On Friday 5th December 2008 I was upset to be going home early from my Manchester University lecture, not upset that I was getting an early weekend, but upset because I had declined to attend a public lecture because I had to be in a course lecture. The public lecture that I missed was a debate between prominent trans academic Susan Stryker and feminist journalist Julie Bindel. The lecture had been set up by the well-known trans right campaigner Stephen Whittle, by then in his current role as Professor of Equality Law, at Manchester Metropolitan University. He was trying to take some heat out of a debate that had culminated a month earlier in what may have been the first trans protest inspired by social media, when trans activists from around England gathered outside the Stonewall Awards to protest against the nomination of Bindel as Journalist of the Year (the award was won by Miriam Stoppard).
This protest from five years ago continues to reverberate across social media and the same platform (Facebook) that was an organising point for the protest has resulted in Bindel withdrawing in recent days from another debate in Manchester. On this occasion, she was to speak on the topic of porn and violence against women, but not for the first time in the last five years trans activists have sought to render her life a misery by trying to prevent her from speaking on any topic. This latest campaign was in response to her being invited to give a speech to a university debating society on her main topic of interest, violence against women, an interest driven by her personal involvement in the tragic case of Emma Humphreys. Yet to listen to those activists you would think that Bindel does nothing but write articles against transsexuals. She did write an offensively phrased article back in 2004, but even that was inspired by the issue of violence against women: the impetus for her unfortunate article was anger at a Canadian transsexual taking a rape crisis centre to a human rights tribunal for refusing to train her as a counsellor. Subsequently, The Guardian and Bindel apologised for the tone of the article.
So students in Manchester University are complaining about an article written by Bindel nine years ago, when many of them were still children. They threw the epithet of transphobe against her in 2013, even though she apologised for her language in 2004. Indeed, some of these young activists continue to say (as they did five years ago) – “This remains an issue because she has never apologised.” The reality is that Bindel got bored apologising to a community that keeps producing new generations of young guns who do not want to hear that apology.
Where does this constant desire to bait and ban Bindel come from? In part it comes from a simplistic view that because Bindel’s 2004 article is still online it represents her views. The choice as to whether it appears lies with The Guardian, not with her. More to the point, the 2004 apology, and subsequent ones, can also be found online, so are they not also her views? What is really going on is the realisation that prominent journalists are not as transphobic as a lot of wannabe activists would like.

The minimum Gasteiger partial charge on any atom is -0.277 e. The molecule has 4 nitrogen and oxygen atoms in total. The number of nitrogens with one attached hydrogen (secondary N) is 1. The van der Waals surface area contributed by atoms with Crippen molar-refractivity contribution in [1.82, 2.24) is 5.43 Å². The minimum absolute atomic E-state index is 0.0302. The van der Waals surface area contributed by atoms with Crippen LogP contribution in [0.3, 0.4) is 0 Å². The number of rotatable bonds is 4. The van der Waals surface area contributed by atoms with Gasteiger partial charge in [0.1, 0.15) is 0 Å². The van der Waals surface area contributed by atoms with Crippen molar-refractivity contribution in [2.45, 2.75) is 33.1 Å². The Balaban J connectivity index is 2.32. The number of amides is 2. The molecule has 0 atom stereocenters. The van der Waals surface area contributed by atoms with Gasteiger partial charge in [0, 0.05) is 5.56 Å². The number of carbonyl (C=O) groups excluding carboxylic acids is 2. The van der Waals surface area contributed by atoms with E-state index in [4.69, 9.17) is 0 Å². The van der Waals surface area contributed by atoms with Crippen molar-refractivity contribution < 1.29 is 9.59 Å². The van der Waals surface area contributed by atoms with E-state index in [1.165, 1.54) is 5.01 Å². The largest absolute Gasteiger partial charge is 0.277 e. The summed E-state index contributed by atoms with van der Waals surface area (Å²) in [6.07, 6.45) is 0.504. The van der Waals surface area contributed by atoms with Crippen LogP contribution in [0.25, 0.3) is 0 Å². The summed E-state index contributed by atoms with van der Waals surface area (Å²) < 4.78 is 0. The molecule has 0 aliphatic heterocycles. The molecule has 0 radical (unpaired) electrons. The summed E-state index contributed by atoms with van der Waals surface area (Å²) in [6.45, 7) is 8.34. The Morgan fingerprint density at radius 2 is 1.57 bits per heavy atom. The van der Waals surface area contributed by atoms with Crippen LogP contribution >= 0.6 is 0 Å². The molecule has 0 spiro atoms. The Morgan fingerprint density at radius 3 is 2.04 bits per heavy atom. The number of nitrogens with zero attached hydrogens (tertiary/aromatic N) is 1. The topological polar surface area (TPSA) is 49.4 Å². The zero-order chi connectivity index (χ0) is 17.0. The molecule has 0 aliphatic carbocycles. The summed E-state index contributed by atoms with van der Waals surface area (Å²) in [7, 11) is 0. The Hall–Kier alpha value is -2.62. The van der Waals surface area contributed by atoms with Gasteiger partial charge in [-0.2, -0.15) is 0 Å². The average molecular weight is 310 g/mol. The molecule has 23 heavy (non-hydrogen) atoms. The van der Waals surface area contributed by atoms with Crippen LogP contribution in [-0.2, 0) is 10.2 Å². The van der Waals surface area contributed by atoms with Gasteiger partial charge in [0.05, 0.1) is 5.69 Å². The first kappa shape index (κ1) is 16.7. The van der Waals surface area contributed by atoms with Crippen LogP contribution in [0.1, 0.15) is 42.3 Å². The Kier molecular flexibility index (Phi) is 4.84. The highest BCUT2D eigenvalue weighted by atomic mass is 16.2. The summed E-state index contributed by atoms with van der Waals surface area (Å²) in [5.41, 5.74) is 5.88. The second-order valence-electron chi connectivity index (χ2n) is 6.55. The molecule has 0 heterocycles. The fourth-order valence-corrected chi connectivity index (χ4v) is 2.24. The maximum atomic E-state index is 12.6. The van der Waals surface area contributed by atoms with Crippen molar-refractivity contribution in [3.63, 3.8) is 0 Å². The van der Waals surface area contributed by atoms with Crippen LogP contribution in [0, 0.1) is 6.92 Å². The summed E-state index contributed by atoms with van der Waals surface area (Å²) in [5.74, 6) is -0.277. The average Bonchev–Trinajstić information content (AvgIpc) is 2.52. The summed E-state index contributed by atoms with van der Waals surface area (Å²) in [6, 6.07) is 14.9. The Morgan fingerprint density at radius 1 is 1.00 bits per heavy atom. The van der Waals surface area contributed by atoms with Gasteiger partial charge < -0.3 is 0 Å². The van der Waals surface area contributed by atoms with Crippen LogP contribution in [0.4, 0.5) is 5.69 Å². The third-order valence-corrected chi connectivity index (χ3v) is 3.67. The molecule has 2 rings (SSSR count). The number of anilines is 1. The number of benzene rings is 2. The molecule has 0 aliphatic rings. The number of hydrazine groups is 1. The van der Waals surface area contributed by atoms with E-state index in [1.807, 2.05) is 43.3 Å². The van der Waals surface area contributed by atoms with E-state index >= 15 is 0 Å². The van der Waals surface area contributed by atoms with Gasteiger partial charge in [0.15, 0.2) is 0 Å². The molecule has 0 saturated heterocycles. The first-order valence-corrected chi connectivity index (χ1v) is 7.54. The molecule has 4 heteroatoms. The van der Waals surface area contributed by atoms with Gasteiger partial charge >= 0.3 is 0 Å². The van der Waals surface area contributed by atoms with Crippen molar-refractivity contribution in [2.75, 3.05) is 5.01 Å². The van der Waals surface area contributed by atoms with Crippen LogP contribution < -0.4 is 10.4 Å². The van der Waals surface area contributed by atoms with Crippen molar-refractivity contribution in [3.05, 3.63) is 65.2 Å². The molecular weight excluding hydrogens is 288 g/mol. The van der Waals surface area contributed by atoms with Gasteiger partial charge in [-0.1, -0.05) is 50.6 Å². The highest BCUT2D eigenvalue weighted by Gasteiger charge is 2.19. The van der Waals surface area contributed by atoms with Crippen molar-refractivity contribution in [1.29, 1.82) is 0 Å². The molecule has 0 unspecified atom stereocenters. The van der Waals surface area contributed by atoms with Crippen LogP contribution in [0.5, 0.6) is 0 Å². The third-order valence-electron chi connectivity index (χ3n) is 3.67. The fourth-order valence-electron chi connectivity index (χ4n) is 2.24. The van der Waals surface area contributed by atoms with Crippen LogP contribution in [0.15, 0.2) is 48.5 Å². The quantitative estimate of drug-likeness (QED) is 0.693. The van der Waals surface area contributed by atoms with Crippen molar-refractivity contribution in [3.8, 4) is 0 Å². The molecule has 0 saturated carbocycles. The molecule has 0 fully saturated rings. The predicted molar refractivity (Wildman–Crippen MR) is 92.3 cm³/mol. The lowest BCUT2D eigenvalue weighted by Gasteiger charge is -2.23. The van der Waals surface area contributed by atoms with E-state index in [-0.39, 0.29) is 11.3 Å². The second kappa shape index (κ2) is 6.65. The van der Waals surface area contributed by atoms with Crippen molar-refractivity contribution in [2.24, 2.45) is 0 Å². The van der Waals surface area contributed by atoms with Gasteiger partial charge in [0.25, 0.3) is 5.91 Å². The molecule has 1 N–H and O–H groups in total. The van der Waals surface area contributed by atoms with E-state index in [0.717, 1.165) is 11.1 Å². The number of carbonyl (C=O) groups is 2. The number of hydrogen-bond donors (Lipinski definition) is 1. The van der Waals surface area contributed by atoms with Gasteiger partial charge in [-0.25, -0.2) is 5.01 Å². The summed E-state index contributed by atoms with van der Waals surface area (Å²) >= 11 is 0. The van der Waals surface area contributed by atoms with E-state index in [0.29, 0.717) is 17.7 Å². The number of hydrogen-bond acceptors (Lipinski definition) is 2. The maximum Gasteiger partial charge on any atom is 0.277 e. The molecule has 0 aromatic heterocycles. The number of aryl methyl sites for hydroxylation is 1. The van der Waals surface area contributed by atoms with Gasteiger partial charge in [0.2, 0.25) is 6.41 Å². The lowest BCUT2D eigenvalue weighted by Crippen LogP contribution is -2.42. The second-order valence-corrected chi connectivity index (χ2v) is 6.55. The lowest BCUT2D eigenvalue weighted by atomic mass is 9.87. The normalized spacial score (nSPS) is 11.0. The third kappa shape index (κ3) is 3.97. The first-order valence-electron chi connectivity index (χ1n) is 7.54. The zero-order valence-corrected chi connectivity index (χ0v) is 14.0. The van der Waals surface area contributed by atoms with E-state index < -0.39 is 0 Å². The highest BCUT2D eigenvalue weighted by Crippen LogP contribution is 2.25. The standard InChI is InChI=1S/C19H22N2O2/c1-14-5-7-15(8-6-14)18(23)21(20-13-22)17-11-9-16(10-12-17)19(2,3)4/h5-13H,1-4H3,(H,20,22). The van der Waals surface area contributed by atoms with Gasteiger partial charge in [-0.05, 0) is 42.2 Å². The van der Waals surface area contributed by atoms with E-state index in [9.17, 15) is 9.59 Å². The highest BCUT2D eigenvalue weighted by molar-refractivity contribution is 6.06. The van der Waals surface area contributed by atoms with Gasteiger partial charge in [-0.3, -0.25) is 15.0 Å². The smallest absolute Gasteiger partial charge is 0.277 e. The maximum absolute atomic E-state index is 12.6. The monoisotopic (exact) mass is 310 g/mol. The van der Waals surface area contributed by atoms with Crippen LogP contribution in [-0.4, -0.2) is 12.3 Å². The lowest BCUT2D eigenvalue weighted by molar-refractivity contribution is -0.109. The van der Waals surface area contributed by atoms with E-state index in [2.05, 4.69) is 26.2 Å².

The constant return to harass Bindel (or Janice Raymond or Germaine Greer) based on pieces written a long time ago shows just how non-transphobic the publishing world is. The focus on long-ago texts is because there is not a steady stream of targets at which to take aim, so historical offences have to be dug up again and again. I had hoped that Bindel was now to be spared this treatment because Julie Burchill’s 2013 Observer article was so offensive that it was removed from The Guardian website (which hosts the online material for The Observer) and replaced with an apology. Bindel is targeted because she can be (she remains an active campaigner) and because she once transgressed, in the days before many of these young guns hit secondary education.
It is long past the time for trans activists to stop trying to build a reputation by attacking Bindel. Maybe these bright young things at one the country’s top universities could come up with a radical proposal. Given the intellectual standard of the anti-Bindel comments on the debate’s Facebook page, I doubt that they are capable of any such thing, so I will help them out. Go out and achieve something for trans people, that will truly establish your activist reputation.
While a Manchester University student, I forced the National Insurance Contributions Headquarters to stop putting blocks on transsexuals’ accounts without their informed consent. Now anyone submitting a legal change of name that appears to be a change of gender identity will have an immediate block placed (a concession I offered to them), but a letter informs them of the block and how to request its removal. It just took one well argued letter (and a supporting letter from the local MP) and I won a major human right for transsexuals. As my successors as Manchester University students, please go forth and do likewise.
© Mercia McMahon 2013